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The Story Of A Struggling Nursery School In Rwanda’s Rich Neighborhood


The Story Of A Struggling Nursery School In Rwanda’s Rich Neighborhood

Inequality manifest itself in many ways, and the one showing in Rwanda’s richest neighborhoods has a different skin color. There are two types of families in the neighborhood. The filthy rich and the filthy poor.

The rich send their children to good schools and the poor will have their children stay home or meander on the streets unattended to.

Four years ago, Catherine Niyonsaba and her husband, both residents of Nyarutarama, a swanky neighborhood in Kigali city, started a nursery school and named it ‘Like Child Nursery School’.

The idea was to help poor children whose parents could not afford luxurious nurseries such as the prestigious Green Hills Academy where Rwanda’s elites take their children.

It was not that easy, though. Luckily, she and her husband and three of her sons are all trained teachers. They all agreed to start and work for the school.

When they started in 2013, there were no chairs and other facilities such as toys. Worse, there were not enough funds to run it.

“We started with no desks for children to sit on, except for some simple chairs,” Niyonsaba says.

At first, they taught street children because their parents were poor and could not afford their education. “Later on, other parents started showing interest in sending their children here.” Niyonsaba said.

However, despite the step which has been made, they are still struggling with lack of financial capacity. School fees charged cannot cover expenses. “If we had a chance to get a sponsor and a good environment we would expand our school, ” Niyonsaba explains.

Despite these struggles, they do their best so that it does not affect the quality of education given to the children. The vision is to expand the school and combine nursery, primary and secondary level.

“If we have enough money, we would buy land somewhere and build a bigger school…that is the wish that we even pray to God for, ” says Laban Mukunzi, one of the founders and also a teacher.

Some parents already praise the school for the quality of education it offers because these teachers are not motivated by the desire to make money.

A pupil (graduate) writes down her names on a chalk board during the graduation ceremony to prove to parents that they know how to read and wrote.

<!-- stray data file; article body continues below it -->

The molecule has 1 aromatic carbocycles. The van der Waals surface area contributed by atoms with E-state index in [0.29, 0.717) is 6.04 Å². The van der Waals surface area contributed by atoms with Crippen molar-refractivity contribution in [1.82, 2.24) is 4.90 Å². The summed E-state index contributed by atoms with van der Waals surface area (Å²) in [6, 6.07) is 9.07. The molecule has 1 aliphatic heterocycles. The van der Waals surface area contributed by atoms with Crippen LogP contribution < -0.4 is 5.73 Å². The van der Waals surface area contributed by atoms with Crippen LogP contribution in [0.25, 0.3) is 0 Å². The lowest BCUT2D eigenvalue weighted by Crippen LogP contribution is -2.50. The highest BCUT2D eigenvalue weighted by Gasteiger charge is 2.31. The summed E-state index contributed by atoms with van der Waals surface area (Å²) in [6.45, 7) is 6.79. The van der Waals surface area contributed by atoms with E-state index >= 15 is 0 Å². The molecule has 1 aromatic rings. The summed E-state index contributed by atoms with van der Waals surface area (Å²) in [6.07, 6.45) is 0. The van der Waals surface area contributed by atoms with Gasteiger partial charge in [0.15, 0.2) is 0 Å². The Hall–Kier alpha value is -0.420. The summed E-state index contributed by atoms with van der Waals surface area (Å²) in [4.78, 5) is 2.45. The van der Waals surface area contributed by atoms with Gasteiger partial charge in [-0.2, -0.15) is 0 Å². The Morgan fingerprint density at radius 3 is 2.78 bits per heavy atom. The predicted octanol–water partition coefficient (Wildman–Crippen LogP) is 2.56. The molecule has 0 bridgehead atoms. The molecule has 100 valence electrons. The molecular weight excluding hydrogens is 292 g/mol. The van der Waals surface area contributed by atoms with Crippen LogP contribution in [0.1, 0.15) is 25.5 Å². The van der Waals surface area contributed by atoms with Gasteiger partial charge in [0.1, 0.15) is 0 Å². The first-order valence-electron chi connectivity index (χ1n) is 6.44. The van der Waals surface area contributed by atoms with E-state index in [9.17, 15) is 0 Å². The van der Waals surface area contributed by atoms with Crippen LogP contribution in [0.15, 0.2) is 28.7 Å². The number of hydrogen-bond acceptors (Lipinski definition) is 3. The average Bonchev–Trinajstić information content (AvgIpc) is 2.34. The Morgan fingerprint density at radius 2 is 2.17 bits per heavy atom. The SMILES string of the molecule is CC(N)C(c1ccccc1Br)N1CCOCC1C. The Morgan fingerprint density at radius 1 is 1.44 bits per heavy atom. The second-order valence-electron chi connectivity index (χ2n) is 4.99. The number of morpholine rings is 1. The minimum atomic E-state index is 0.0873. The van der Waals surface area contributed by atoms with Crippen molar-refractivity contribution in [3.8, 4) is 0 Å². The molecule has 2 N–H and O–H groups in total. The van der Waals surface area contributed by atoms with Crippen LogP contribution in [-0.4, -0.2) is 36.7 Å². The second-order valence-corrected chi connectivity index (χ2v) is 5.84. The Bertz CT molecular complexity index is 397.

Etienne Mukeshimana’s six-year-old daughter has graduated from the school. “This school has been extremely useful. I brought my daughter here when she was very young. She would cry when I said goodbye. And she had not yet learned to sit down or go to the washroom by herself.”

Now, the father says, the girl knows how to read and write. Now she can write both her names.

In addition, Mukeshimana says that, at home, her daughter outsmarts other children even those who are in primary school. She is surprised at how the little girl has learnt so much in such an environment.

The school, it seems, can do well. However, the lack of ideal resources and financial support is still a big challenge.

Meanwhile, Niyonsaba is appealing to local authorities to help her and secure funding.

Today, the school has more than 40 pupils, a few desks, washrooms and caretakers.

While Rwanda has made good steps towards improving access to education, figures indicate that pre-primary school participation is still low which could possibly affect the quality of education even up to high levels.

According to figures from UNICEF, between year 2008 and 2012 regarding pre-primary school participation, the gross enrollment ratio for male children was at 11.1 % while for female children the ratio was at 11.7%.

Also, nationally, 11% of children of official primary school ages are out of school. And approximately 12% of boys of primary school age are out of school compared to 10% of girls of the same age. For children of primary school age in Rwanda, the biggest disparity can be seen between the children from poorest and the richest families.

Nearly 25% of female youth of secondary school age are out of school compared to 25% of male youth of the same age. For youth of secondary school age, the biggest disparity can be seen between urban and rural youth.

It has also been argued that the low quality of graduates from universities and colleges is attributed to a poor background right from pre-primary school.

There are many ‘Like Child Nursery School’ and they could be a suitable vindication of the situation.

Catherine Niyonsaba

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